African science academies need to sharpen their act

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[ABUJA, NIGERIA] Academies of sciences, in most part of the world, are regarded as reservoirs of intelligence in contributing evidence-based advisory role to policy formulation and implementation.

In Africa, rather, the academies are seen as a collection of old and retired university professors who have outlived their usefulness in educational institutions, with little to offer and thus their contributions are never sought during policy formulations or implementation. That is the feeling I got while attending the 40th anniversary celebration of the Nigeria Academy of Science last month (14 November) in Abuja, Nigeria.

The academies are seen as a collection of old and retired university professors who have outlived their usefulness in educational institutions.

Alex Abutu

Scientists and researchers from various academies of sciences in Africa at a plenary session concurred that the contributions of the academies to policy formulation and implementation remained at near zero and need to change.

Although some of the scientists blamed governments for non-patronage, others indicated that the academies have not been able to align their programmes to key government activities.

Ralph Mills-Tettey, a fellow of the Ghana Academy of Arts and Sciences, says that one reason for the neglect is that research by fellows of the academies are no longer addressing or tailored to solve societal challenges.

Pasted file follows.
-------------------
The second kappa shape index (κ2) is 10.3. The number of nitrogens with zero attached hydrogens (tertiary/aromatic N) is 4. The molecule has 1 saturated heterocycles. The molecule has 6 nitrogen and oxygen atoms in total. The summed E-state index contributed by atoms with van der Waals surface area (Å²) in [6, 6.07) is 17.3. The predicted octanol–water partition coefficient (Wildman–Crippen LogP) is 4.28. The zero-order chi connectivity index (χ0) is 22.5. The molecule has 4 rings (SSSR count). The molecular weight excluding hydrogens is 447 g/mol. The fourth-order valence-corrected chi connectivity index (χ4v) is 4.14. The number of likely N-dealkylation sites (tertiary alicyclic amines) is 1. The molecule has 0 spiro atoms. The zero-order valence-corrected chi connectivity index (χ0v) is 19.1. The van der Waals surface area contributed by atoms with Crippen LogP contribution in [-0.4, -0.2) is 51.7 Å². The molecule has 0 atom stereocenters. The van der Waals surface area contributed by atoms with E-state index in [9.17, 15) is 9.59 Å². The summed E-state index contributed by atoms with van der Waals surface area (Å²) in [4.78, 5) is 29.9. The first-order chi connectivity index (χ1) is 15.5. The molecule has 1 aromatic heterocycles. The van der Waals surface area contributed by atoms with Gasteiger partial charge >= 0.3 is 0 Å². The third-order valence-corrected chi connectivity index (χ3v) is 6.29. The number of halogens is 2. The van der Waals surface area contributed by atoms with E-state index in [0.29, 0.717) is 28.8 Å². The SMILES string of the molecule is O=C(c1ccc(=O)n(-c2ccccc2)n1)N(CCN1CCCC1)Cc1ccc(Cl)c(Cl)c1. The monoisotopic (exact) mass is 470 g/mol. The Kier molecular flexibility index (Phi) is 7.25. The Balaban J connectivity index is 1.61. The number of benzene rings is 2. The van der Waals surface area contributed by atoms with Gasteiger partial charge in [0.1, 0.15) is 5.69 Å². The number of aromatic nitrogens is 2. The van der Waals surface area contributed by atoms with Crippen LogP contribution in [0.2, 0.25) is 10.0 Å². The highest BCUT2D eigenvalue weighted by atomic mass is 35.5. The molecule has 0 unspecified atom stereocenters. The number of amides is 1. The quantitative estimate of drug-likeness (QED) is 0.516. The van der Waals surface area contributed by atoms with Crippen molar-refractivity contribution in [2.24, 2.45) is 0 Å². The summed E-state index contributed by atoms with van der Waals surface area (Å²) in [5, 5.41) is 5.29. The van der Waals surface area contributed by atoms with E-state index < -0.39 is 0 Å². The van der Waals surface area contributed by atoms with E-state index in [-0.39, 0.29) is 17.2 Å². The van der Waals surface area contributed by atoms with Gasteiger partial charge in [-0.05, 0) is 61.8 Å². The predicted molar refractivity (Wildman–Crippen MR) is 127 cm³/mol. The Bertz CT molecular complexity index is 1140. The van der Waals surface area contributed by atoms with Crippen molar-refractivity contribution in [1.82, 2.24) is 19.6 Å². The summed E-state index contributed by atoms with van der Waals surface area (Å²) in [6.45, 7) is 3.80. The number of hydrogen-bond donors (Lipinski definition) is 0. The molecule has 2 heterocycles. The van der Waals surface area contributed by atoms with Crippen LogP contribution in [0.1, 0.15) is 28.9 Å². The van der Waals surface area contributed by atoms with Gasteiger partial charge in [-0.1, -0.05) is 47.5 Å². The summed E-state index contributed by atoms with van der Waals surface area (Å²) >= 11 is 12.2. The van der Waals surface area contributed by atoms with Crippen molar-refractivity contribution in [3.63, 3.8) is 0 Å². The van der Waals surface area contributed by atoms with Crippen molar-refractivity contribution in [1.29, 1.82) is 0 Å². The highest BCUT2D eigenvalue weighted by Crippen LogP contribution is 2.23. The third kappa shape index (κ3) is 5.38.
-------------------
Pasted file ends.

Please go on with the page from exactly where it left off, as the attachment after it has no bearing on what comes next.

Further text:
For Turner Isoun, a fellow of the Nigeria Academy of Science and former minister of science and technology for Nigeria, research cannot be done without funding so academies must put pressure on governments. “Governments across the continent [does not listen] when it comes to research funding and we must put pressure on them,” Isoun said.

It is, therefore, high time the academies came out of their cocoon to make society feel their impact, according Uche Amazigo, retired director of the WHO African Programme for Onchocerciasis Control.

Amazigo urged the academies to seek strategic ways of engaging the private sector in their dealing so as to attract funding rather than relying mainly on western donors.

My take is that as the academies think of repositioning themselves to attract government attention, it is important that they focus their research and development activities on solving everyday societal challenges, which African governments spend so much money in acquiring temporary solutions from abroad.
This piece was produced by SciDev.Net’s Sub-Saharan Africa English desk.